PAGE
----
Thasnai Sethaseree / Thailand b.1968 / It’s unclearly clear, as yet incomplete (detail) 2017–21 / Paper collage, Buddhist monk robes, urethane, metal / Three parts: 400 x 800cm (each) / Commissioned for APT10. Purchased 2021 with funds from Metamorphic Foundation through the QAGOMA Foundation / Collection: QAGOMA / © Thasnai Sethaseree

Thasnai Sethaseree
It’s unclearly clear, as yet incomplete 2017–2021

Not Currently on Display

It’s unclearly clear, as yet incomplete is the result of more than a year of the artist’s research and has taken almost three years to create. Comprising 30–40 layers of paper on material including stretched Buddhist monks’ robes, the triptych employs specific papers as content within compositions associated with structural problems in modern and contemporary Thailand, and beyond. Sethaseree uses scale and spectacle to mimic how aesthetics are used by Thai government and businesses to entertain and distract citizens from displeasure or discord at the state of national affairs.

Sethaseree’s triptych confronts what he considers the immorality of easily consumed spectacle (in a nation where royal and military pomp and ceremony are legendary) and hints at the trust in chance, profiteering and corruption that he finds in Thai modern and contemporary culture. Visual magnificence and splendour are warning signs for what lies beneath.

The initial layer of each work is a photograph of the skylines of three of Bangkok’s financial and business districts inverted, as if the artist hopes to reveal the underbelly of these districts. A variety of forms, defined by paper strips, are suspended on top. Images of cancer cells, scientific diagrams of tumours, prisms, images of the twilight sky, biological forms, lava flow, ghosts and skulls, ocean creatures, perspective images, and sky maps from the date of military coups are layered together. The latter — maps charting the stars on the dates chosen for political disruption — reflects the artist’s critique of the inconsistent relationship with belief systems and ethics he observes in Thailand’s leaders, whose decisions often rely on irrational omens for success.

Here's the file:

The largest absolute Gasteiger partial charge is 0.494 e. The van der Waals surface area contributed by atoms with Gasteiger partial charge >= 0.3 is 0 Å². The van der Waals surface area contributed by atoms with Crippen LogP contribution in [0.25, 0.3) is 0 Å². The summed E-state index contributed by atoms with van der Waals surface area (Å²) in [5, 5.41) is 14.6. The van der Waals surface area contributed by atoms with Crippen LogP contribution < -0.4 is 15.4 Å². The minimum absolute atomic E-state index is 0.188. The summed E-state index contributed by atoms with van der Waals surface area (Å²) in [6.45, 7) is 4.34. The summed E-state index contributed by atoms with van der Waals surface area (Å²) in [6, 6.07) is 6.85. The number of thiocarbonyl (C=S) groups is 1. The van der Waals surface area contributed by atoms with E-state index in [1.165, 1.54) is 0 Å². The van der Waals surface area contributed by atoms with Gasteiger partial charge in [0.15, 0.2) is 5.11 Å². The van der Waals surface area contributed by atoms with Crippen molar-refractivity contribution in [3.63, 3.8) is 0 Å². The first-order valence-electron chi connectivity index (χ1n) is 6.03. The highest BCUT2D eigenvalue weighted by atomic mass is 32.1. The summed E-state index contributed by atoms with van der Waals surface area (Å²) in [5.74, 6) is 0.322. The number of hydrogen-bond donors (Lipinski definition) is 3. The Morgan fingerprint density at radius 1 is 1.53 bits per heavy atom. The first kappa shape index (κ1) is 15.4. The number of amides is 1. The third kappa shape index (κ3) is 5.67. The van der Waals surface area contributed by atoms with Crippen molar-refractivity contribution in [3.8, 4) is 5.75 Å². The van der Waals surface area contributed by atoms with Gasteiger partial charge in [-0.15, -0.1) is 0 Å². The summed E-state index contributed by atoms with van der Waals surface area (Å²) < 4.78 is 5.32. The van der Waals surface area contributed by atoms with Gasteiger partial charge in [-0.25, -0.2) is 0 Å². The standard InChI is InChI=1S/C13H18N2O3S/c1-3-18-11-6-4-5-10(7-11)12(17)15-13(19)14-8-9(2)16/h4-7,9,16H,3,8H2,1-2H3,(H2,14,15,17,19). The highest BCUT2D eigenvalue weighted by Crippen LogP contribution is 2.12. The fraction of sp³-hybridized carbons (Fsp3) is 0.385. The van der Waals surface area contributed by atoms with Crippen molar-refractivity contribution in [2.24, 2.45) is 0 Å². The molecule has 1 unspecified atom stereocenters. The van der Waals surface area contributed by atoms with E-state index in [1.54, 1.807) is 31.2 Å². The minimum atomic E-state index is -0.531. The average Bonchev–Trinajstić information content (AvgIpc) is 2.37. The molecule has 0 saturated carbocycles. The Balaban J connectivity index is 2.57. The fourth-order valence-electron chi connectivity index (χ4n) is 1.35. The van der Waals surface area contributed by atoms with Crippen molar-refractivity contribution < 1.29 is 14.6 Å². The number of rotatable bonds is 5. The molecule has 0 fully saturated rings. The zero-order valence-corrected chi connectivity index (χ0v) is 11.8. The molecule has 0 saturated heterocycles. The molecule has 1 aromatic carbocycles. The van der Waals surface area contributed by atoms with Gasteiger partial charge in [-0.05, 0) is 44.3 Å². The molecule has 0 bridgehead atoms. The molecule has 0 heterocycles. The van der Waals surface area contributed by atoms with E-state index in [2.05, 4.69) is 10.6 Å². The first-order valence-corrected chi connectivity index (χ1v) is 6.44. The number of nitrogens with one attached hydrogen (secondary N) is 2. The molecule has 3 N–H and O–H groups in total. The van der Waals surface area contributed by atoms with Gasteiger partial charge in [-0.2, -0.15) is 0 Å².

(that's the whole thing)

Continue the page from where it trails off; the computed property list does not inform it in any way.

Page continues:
A teacher and artist in Chiang Mai, Thasnai Sethaseree has been known for paintings that generate a play between foreground and background and require a physical relationship with the viewer. Sethaseree is interested in how power and seduction fold into state and commercial imagery — particularly in his homeland, Thailand — and his practice investigates the relation of images to political projects dating from the Cold War onwards.

His large-scale works are distinguished by their iconography and the substantial collaging of cut or shredded coloured paper, a style based on a traditional Thai paper-cutting technique, and which has been connected to Northern Thai Lanna weaving in its vibrancy, colour and use for ritual and celebration. Sethaseree uses this technique to convey his interests in socio-political histories that continue to have influence in the current day. These interests relate to the authoritative use of imagery in Thailand from the adoption of photography by the elite in the mid-nineteenth century through to the dominance of commodity culture from the period of the 1958–73 economic restructuring policy. For Setharesee, these factors have contributed to a corruption of ‘Thainess’, the warping of nationalist imagery in which daily life, commerce, Buddhism and culture are reworked for state, military and/or corporate ends far from democracy or egalitarianism.

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